Part "American Gods," part "Wizard of Oz," part Kerouac, this an urban fantasy road trip through the ancient and the modern. A story of coming home to a place you never knew existed."

Saturday, July 16, 2016

I have a pretty good idea of what I want the next chapter of Tuskers IV to do, but no clue how to go about it. Thematically, I'm very clear on what I want to accomplish.

Basically, the core POV characters are a group of Tuskers and humans who band together to survive the zombie apocalypse (Porkcalypse: zombies being both Tuskers and human). This group treats each other as equals, with respect, and develop their own little culture.

Meanwhile, in the south I have a band of humans who absolutely hate Tuskers, and in the north a group of Tuskers (and their zombie minions) who absolutely hate humans.

Obviously, the climax is when they all end up confronting each other.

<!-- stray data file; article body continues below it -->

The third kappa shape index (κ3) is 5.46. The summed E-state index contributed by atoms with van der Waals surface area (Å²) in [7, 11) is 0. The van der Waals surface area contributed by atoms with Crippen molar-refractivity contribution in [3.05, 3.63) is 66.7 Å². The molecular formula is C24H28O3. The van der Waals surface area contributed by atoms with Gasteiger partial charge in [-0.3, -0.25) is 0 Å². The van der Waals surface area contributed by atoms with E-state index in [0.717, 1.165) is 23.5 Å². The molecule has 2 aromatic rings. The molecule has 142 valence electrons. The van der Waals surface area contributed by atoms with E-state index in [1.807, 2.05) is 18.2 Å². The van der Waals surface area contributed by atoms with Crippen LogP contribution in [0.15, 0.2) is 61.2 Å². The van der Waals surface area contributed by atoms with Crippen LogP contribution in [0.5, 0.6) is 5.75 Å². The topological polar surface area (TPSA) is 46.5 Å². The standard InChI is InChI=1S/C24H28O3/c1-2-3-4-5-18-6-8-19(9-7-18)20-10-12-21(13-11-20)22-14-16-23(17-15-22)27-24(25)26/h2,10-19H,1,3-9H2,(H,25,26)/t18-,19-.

Anyway, this chapter is where I'm trying to show the beginning of the "good guy" culture. After which I'm going to jump ahead a couple of years. (Or several generations of Tuskers).

OK. A little thought and the question: what bonds people together?

Shared danger.

So pretty clearly I need the Carver compound under attack, and the pigs and humans saving each other's, ahem, bacon.

Nice. Action and it fills the need.

LATER: Okay, I didn't do an action chapter. It was too close on the heels of the last action chapter. Instead I go into the POV of Sasha, the Russian bride, the survivalist and all around bad ass.

For some reason, I like writing bad ass female characters. Barbara in Tuskers is a good example. I don't know where they come from, except I've known some strong women in my life.

Anyway, even though Sasha is going to end up being the leader of the "good guys" she is kind of a benevolent dictator. This comes from the personality I constructed. She's still a good guy, she just doesn't suffer fools.

So I wrote the chapter from that basis, and I think it works, and it's a bit of a change of tone, which is always a good idea.
Truth is, I'm happy when I'm writing. All is right with the world. I'm doing what I should be doing.